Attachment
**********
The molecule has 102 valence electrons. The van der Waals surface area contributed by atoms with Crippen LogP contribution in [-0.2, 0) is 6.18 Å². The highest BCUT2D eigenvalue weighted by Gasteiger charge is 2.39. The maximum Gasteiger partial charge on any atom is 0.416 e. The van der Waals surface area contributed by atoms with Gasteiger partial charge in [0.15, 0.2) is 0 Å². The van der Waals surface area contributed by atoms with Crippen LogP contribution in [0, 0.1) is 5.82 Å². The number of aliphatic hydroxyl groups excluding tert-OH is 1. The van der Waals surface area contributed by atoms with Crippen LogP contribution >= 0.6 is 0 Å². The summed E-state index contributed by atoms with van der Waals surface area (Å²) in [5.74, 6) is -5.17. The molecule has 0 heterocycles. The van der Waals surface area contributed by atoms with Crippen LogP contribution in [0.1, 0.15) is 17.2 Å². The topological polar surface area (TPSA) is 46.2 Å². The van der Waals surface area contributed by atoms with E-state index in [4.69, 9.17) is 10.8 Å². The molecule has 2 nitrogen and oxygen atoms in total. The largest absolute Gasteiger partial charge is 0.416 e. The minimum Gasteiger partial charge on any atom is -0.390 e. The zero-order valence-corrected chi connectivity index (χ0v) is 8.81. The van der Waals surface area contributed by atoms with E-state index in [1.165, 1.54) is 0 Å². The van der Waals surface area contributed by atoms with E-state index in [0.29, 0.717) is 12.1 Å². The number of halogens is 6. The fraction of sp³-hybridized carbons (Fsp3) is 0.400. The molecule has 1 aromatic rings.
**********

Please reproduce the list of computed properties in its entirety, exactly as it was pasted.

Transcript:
The molecule has 102 valence electrons. The van der Waals surface area contributed by atoms with Crippen LogP contribution in [-0.2, 0) is 6.18 Å². The highest BCUT2D eigenvalue weighted by Gasteiger charge is 2.39. The maximum Gasteiger partial charge on any atom is 0.416 e. The van der Waals surface area contributed by atoms with Gasteiger partial charge in [0.15, 0.2) is 0 Å². The van der Waals surface area contributed by atoms with Crippen LogP contribution in [0, 0.1) is 5.82 Å². The number of aliphatic hydroxyl groups excluding tert-OH is 1. The van der Waals surface area contributed by atoms with Crippen LogP contribution >= 0.6 is 0 Å². The summed E-state index contributed by atoms with van der Waals surface area (Å²) in [5.74, 6) is -5.17. The molecule has 0 heterocycles. The van der Waals surface area contributed by atoms with Crippen LogP contribution in [0.1, 0.15) is 17.2 Å². The topological polar surface area (TPSA) is 46.2 Å². The van der Waals surface area contributed by atoms with E-state index in [4.69, 9.17) is 10.8 Å². The molecule has 2 nitrogen and oxygen atoms in total. The largest absolute Gasteiger partial charge is 0.416 e. The minimum Gasteiger partial charge on any atom is -0.390 e. The zero-order valence-corrected chi connectivity index (χ0v) is 8.81. The van der Waals surface area contributed by atoms with E-state index in [1.165, 1.54) is 0 Å². The van der Waals surface area contributed by atoms with E-state index in [0.29, 0.717) is 12.1 Å². The number of halogens is 6. The fraction of sp³-hybridized carbons (Fsp3) is 0.400. The molecule has 1 aromatic rings.